In today’s digital world, map art feels like outdated relic of the all-too-distant past. In the pre-Google era, maps illustrations were the symbols of man’s thirst for knowledge and desire to explore the world. Maps charted the course of human history and provide the viewer with an idea on the past centuries geography, politics, religion and culture.
Map illustrations teach people today how the world looked in the past. Countless maps in the 17th and 18th century illustrated California as an island floating out to sea. The Schedel world map of 1493 has side panels that represent fantastical creatures that were believed to have inhabited the farthest corners of the earth.
Why do people and businesses invest in map illustrations? According to Massimo De Martini, director of London’s Althea Library, map art is a great conversation starter. Besides that customers consider the map illustrations as artefact and art at the same time. They are good wall decorations because they can easily be identified.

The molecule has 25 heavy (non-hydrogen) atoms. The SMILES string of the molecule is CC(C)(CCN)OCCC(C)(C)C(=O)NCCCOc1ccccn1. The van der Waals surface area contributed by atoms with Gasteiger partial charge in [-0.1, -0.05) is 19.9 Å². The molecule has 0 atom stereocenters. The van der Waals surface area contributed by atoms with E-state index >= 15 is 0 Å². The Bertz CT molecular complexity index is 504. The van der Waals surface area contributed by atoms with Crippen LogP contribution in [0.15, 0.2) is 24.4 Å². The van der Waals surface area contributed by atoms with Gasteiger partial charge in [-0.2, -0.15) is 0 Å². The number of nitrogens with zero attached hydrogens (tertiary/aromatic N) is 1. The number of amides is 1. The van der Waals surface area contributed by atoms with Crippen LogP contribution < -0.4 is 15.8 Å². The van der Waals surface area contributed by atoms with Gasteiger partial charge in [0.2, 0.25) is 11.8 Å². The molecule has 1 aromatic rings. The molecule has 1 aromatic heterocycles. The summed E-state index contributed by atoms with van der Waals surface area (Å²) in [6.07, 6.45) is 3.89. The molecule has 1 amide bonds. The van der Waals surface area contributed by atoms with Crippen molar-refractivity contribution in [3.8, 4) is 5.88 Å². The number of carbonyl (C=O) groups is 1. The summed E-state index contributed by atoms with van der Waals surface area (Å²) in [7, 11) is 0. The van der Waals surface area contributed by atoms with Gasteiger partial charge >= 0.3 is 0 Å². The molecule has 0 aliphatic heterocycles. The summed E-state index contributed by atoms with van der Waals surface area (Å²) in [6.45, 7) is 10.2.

The 300-year old map of Arabia is still recognizable and easily becomes the topic of conversations. There are people who are willing to buy a map illustration because of nostalgia. They remember travelling with the family and using the map as the navigation tool. For others, it is progress and how a certain city or country has developed over time.
One of the oldest and more expensive maps is from the Ulm edition of Ptolemy’s Geographica. The map that was printed in 1486 is being offered by Althea Gallery for £35,000. A world map from the 1842 edition of Geographica is also being offered by Althea Gallery for more than £200,000.
Maps are also being auctioned at Sotheby’s including loose maps and atlases. One of the maps is the first printed map of the Holy Land. There is also an early authentic map with the place name America on it.
There are several reasons why map art is still popular today. Perhaps, it is a fascination over a form of art that started centuries ago. Others may consider the map illustration as a true representation of a place because it showcases personality and culture which traditional maps do not provide.